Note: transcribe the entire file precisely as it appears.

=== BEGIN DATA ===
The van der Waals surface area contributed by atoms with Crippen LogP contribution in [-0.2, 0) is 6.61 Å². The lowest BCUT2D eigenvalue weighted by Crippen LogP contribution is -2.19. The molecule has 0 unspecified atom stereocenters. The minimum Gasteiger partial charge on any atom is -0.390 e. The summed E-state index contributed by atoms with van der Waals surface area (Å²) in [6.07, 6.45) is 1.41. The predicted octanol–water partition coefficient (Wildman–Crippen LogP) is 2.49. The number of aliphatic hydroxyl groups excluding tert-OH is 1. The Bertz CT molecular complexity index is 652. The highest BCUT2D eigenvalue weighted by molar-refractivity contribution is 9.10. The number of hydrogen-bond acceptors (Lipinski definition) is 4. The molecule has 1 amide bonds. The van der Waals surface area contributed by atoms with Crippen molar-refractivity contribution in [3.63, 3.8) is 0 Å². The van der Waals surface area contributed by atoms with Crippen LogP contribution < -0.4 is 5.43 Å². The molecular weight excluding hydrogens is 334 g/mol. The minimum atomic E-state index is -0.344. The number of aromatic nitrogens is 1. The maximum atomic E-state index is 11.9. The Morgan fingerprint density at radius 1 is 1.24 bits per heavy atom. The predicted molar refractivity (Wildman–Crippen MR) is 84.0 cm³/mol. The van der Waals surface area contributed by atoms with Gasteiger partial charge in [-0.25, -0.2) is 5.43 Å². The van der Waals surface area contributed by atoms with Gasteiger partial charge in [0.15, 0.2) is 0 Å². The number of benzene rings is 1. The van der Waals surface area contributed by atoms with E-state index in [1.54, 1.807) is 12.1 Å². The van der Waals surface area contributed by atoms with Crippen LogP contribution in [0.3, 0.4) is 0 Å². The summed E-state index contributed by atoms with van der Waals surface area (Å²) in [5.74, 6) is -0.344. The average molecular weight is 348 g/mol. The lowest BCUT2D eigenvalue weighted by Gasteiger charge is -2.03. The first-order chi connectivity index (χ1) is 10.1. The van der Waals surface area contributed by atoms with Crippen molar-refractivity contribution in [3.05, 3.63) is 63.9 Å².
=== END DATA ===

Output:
The van der Waals surface area contributed by atoms with Crippen LogP contribution in [-0.2, 0) is 6.61 Å². The lowest BCUT2D eigenvalue weighted by Crippen LogP contribution is -2.19. The molecule has 0 unspecified atom stereocenters. The minimum Gasteiger partial charge on any atom is -0.390 e. The summed E-state index contributed by atoms with van der Waals surface area (Å²) in [6.07, 6.45) is 1.41. The predicted octanol–water partition coefficient (Wildman–Crippen LogP) is 2.49. The number of aliphatic hydroxyl groups excluding tert-OH is 1. The Bertz CT molecular complexity index is 652. The highest BCUT2D eigenvalue weighted by molar-refractivity contribution is 9.10. The number of hydrogen-bond acceptors (Lipinski definition) is 4. The molecule has 1 amide bonds. The van der Waals surface area contributed by atoms with Crippen molar-refractivity contribution in [3.63, 3.8) is 0 Å². The van der Waals surface area contributed by atoms with Crippen LogP contribution < -0.4 is 5.43 Å². The molecular weight excluding hydrogens is 334 g/mol. The minimum atomic E-state index is -0.344. The number of aromatic nitrogens is 1. The maximum atomic E-state index is 11.9. The Morgan fingerprint density at radius 1 is 1.24 bits per heavy atom. The predicted molar refractivity (Wildman–Crippen MR) is 84.0 cm³/mol. The van der Waals surface area contributed by atoms with Gasteiger partial charge in [-0.25, -0.2) is 5.43 Å². The van der Waals surface area contributed by atoms with Gasteiger partial charge in [0.15, 0.2) is 0 Å². The number of benzene rings is 1. The van der Waals surface area contributed by atoms with E-state index in [1.54, 1.807) is 12.1 Å². The van der Waals surface area contributed by atoms with Crippen LogP contribution in [0.3, 0.4) is 0 Å². The summed E-state index contributed by atoms with van der Waals surface area (Å²) in [5.74, 6) is -0.344. The average molecular weight is 348 g/mol. The lowest BCUT2D eigenvalue weighted by Gasteiger charge is -2.03. The first-order chi connectivity index (χ1) is 10.1. The van der Waals surface area contributed by atoms with Crippen molar-refractivity contribution in [3.05, 3.63) is 63.9 Å².